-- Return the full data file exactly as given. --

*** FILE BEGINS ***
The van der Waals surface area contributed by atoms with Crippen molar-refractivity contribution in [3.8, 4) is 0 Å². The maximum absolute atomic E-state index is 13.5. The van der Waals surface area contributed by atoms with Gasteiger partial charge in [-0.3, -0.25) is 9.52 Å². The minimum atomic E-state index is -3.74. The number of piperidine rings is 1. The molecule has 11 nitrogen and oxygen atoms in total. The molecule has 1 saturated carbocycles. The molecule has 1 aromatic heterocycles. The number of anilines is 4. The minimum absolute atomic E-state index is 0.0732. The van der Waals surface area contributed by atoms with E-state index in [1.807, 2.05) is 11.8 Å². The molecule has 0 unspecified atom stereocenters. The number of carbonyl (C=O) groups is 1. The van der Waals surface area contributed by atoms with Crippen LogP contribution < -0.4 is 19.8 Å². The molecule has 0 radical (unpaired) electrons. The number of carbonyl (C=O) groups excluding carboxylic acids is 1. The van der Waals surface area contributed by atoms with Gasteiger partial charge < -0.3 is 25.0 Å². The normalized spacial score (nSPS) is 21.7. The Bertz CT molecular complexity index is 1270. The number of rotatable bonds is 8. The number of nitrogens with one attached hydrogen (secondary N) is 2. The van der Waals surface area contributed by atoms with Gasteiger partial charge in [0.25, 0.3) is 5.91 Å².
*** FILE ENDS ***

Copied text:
The van der Waals surface area contributed by atoms with Crippen molar-refractivity contribution in [3.8, 4) is 0 Å². The maximum absolute atomic E-state index is 13.5. The van der Waals surface area contributed by atoms with Gasteiger partial charge in [-0.3, -0.25) is 9.52 Å². The minimum atomic E-state index is -3.74. The number of piperidine rings is 1. The molecule has 11 nitrogen and oxygen atoms in total. The molecule has 1 saturated carbocycles. The molecule has 1 aromatic heterocycles. The number of anilines is 4. The minimum absolute atomic E-state index is 0.0732. The van der Waals surface area contributed by atoms with E-state index in [1.807, 2.05) is 11.8 Å². The molecule has 0 unspecified atom stereocenters. The number of carbonyl (C=O) groups is 1. The van der Waals surface area contributed by atoms with Crippen LogP contribution < -0.4 is 19.8 Å². The molecule has 0 radical (unpaired) electrons. The number of carbonyl (C=O) groups excluding carboxylic acids is 1. The van der Waals surface area contributed by atoms with Gasteiger partial charge < -0.3 is 25.0 Å². The normalized spacial score (nSPS) is 21.7. The Bertz CT molecular complexity index is 1270. The number of rotatable bonds is 8. The number of nitrogens with one attached hydrogen (secondary N) is 2. The van der Waals surface area contributed by atoms with Gasteiger partial charge in [0.25, 0.3) is 5.91 Å².